Real men wear floral - and look darned good doing so.

They have for decades.Elvis was king, and he wore an Aloha shirt in the 1963 movie "Blue Hawaii." Frank Sinatra sported one in "From Here to Eternity," set in 1941. During their terms in office, Presidents Harry S. Truman and Dwight D. Eisenhower were known for their off-time tropical shirts.

"I think people today are drawn to Aloha shirts because they suggest another time," said Janet Giese, buyer for the Hawaiian Shop in Scottsdale.

"Young guys like them. Older guys like them. Business guys like them. They reflect an attitude. The guys who wear them seem pretty sure of themselves."

And macho - you bet. Vibrant island prints can be very manly.

Whether you love 'em or hate 'em, flashy floral Aloha shirts - and the more contemporary "motif" sports shirts - are back in fashion for the male of the species this summer.

"The look is not isolated to one particular customer," said John Coumbe, owner of John's & Co., a high-end Phoenix men's shop. "Ralph Lauren's doing it. Armani's doing it. Everybody's got a piece of it in their summer line. It's considered to be in good taste."

As such, designs with obnoxious touristy prints - such as those grounded in Pepto-Bismol pink and sewn of polyester - are not the prevailing trend. The eclectic Aloha garb presented in the new summer movie "Fear and Loathing in Las Vegas" is a good example of what not to wear. (That terry-cloth Aloha shirt worn by actor Johnny Depp as journalist Raoul Duke is just plain ol' tacky.)

"Some guys love those wild and flashy prints, and they wear them all the time," Giese said. "They've been wearing those for years. But there's also this trend toward classy, tasteful shirts that have some panache to them - some pizazz.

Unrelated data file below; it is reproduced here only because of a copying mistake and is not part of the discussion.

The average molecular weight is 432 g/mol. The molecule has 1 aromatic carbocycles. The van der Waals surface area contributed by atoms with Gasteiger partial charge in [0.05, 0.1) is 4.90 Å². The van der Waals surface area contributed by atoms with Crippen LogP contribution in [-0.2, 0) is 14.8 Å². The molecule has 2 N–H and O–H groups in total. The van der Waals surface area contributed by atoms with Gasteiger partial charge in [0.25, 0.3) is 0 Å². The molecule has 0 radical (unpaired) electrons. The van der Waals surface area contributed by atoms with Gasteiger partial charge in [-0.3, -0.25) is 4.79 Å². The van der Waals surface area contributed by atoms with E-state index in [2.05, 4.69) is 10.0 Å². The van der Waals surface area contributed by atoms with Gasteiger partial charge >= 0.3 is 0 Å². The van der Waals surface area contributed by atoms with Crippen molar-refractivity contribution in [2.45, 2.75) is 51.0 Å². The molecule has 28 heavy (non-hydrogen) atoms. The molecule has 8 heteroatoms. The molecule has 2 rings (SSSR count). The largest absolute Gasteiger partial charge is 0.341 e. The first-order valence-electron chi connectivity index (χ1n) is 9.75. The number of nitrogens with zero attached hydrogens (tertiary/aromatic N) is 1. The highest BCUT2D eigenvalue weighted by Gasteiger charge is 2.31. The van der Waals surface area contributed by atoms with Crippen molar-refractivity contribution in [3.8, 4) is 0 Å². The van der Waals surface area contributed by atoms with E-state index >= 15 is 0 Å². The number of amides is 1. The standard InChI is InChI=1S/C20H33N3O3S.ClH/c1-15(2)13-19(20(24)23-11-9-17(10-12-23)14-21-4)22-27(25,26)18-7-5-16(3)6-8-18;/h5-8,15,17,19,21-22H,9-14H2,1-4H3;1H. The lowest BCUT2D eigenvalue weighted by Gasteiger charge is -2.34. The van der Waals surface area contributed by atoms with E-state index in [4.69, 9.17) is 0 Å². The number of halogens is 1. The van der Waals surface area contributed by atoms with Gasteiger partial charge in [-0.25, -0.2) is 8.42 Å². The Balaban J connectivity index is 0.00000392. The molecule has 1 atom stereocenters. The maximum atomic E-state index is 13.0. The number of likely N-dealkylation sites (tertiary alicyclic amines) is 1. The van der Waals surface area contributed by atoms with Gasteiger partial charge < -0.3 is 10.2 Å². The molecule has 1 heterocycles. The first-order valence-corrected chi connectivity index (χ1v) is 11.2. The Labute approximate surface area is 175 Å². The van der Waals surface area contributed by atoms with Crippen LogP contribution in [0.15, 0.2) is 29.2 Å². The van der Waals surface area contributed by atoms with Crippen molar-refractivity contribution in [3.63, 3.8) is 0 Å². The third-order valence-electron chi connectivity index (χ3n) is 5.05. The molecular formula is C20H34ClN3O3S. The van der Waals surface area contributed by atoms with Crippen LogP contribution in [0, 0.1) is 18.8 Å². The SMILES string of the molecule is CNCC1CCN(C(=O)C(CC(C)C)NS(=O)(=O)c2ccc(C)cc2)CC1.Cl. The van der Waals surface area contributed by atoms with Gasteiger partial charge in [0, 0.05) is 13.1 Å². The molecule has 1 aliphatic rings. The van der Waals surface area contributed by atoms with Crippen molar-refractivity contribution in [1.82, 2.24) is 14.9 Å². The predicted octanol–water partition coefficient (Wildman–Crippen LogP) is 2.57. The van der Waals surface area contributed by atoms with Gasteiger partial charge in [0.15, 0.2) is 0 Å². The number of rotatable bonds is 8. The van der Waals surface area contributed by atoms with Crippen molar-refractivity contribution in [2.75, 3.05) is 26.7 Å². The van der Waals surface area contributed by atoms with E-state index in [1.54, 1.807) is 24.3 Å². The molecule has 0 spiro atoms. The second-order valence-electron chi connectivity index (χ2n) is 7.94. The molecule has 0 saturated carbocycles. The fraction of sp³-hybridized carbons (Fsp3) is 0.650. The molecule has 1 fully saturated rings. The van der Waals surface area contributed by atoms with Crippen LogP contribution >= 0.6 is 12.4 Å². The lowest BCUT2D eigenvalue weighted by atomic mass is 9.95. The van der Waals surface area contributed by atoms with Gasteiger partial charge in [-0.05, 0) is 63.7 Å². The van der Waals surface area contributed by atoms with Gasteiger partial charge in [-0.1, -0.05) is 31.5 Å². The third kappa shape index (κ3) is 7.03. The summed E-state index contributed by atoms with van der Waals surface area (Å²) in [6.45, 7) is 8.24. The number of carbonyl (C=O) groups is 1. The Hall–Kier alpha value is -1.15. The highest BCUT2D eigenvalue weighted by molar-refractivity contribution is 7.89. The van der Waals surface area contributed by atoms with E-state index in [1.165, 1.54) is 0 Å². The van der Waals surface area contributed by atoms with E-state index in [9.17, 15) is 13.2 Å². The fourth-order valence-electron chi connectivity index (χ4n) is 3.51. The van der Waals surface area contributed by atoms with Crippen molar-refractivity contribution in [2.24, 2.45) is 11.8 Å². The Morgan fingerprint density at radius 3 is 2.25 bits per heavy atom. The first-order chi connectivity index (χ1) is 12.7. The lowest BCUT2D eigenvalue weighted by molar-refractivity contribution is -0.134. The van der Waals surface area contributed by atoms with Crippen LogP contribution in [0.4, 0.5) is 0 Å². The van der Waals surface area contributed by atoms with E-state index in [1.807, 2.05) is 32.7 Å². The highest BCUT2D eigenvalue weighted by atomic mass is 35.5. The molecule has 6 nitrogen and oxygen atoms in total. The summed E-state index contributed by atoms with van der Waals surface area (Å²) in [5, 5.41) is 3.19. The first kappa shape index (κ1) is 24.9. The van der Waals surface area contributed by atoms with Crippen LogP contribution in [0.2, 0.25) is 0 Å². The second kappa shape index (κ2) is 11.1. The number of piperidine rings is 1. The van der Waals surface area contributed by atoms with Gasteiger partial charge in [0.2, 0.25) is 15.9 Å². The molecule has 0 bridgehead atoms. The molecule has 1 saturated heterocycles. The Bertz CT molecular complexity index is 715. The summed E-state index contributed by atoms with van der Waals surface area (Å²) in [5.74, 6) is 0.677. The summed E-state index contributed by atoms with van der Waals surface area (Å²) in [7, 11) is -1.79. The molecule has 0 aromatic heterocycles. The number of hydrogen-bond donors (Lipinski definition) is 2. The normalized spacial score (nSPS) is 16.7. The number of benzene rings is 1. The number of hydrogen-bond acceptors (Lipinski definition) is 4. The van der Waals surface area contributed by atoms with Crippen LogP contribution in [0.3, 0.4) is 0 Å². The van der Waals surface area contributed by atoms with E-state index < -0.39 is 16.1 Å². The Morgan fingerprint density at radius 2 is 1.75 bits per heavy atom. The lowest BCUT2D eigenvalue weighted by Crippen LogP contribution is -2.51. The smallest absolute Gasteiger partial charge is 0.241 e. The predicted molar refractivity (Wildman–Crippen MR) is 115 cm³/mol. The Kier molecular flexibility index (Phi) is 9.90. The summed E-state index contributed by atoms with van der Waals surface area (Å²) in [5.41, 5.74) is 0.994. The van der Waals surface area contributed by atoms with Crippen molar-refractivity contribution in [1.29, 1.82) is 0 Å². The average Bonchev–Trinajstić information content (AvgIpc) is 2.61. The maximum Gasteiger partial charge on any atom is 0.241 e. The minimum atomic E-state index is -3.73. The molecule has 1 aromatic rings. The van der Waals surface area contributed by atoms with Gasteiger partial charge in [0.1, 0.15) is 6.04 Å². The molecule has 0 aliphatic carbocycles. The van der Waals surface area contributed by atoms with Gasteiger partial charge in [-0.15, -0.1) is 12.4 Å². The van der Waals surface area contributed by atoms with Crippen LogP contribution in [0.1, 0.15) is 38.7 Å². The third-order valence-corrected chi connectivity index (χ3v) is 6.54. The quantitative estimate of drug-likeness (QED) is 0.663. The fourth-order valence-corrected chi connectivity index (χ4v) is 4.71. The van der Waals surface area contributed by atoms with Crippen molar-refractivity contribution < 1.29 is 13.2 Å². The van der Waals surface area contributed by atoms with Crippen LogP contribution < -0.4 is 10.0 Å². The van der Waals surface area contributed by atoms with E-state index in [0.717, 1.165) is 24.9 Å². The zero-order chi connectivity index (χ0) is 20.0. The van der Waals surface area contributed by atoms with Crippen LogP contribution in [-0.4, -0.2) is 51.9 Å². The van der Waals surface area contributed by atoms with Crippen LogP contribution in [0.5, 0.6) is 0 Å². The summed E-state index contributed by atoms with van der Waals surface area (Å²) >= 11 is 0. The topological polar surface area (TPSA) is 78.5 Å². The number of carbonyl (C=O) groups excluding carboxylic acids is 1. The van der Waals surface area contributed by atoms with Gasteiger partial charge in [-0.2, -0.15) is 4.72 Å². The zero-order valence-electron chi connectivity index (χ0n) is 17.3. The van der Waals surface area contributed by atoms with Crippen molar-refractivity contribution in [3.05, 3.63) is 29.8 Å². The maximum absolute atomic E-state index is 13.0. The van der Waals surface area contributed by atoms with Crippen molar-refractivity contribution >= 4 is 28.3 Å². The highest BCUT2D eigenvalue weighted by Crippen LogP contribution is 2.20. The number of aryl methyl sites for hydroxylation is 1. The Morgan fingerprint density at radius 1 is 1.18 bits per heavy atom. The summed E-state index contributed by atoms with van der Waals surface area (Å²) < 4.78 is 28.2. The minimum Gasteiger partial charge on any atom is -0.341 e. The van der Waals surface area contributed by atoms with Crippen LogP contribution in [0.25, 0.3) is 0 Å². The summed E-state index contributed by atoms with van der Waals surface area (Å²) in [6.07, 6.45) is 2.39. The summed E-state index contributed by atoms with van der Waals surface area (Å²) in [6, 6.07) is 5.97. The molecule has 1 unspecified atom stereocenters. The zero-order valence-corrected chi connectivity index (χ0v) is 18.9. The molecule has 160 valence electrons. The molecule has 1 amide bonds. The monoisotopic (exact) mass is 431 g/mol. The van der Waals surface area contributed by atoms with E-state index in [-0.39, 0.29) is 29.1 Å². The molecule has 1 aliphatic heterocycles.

It's true. This summer's crop of casual island-inspired fashion shirts tend toward "artful sophistication" and "retro chic." Rayon, Egyptian cotton and textured silk are the fabrics of choice. Some of the season's best designs are reproductions of patterns dating to the 1940s - when Hawaiian shirts were considered sophisticated sportswear.

"It's kind of like neckwear right now," Coumbe said. "There's no set direction (for Aloha shirts). It's something that just appeals to you."

What appeals to today's fashionable gentlemen, Coumbe said, are patterns that are not too wild. He described the look as "easy."

"It's not so flashy. It's low-key," he said. "It could be orange - as long as the pattern is simple and not overpowering."

If worn appropriately, a vibrant island-scene shirt exudes an aura of confidence. A hibiscus print hanging from broad shoulders reflects a relaxed approach to life. For that matter, a palm tree and pineapple print conveys an overall casual outlook.

The bottom line: These shirts are fun to wear. They are pleasing to the eye. And they can be great conversation pieces at a poolside party.

The Hawaiian shirt came into being after island missionaries encouraged the natives to cover their nakedness, H. Thomas Steele writes in the book "The Hawaiian Shirt."

In the beginning, Hawaiians utilized traditional Polynesian designs and native tapa - or bark cloth - for their shirts. Designs and motifs were hand-painted or stenciled from hand-carved wood cuts. Shirts were often one of a kind.

Overall, the patterns were more geometric and less floral, Steele writes. By the 1920s, small island tailor shops were making custom prints for Hawaiian families for special occasions, such as weddings.

When tourism came to Hawaii in the late 1920s, the Hawaiian shirt literally became a blank canvas for local artists. Designs depicting everything from romantic beaches and erupting volcanoes to tropical flowers and local legend began to appear.

It wasn't until 1936 that a shirtmaker named Ellery J. Chun coined the term "Aloha" shirt.

The expression stuck. Today, Aloha shirts are considered American folk art. The older shirts are collector's items.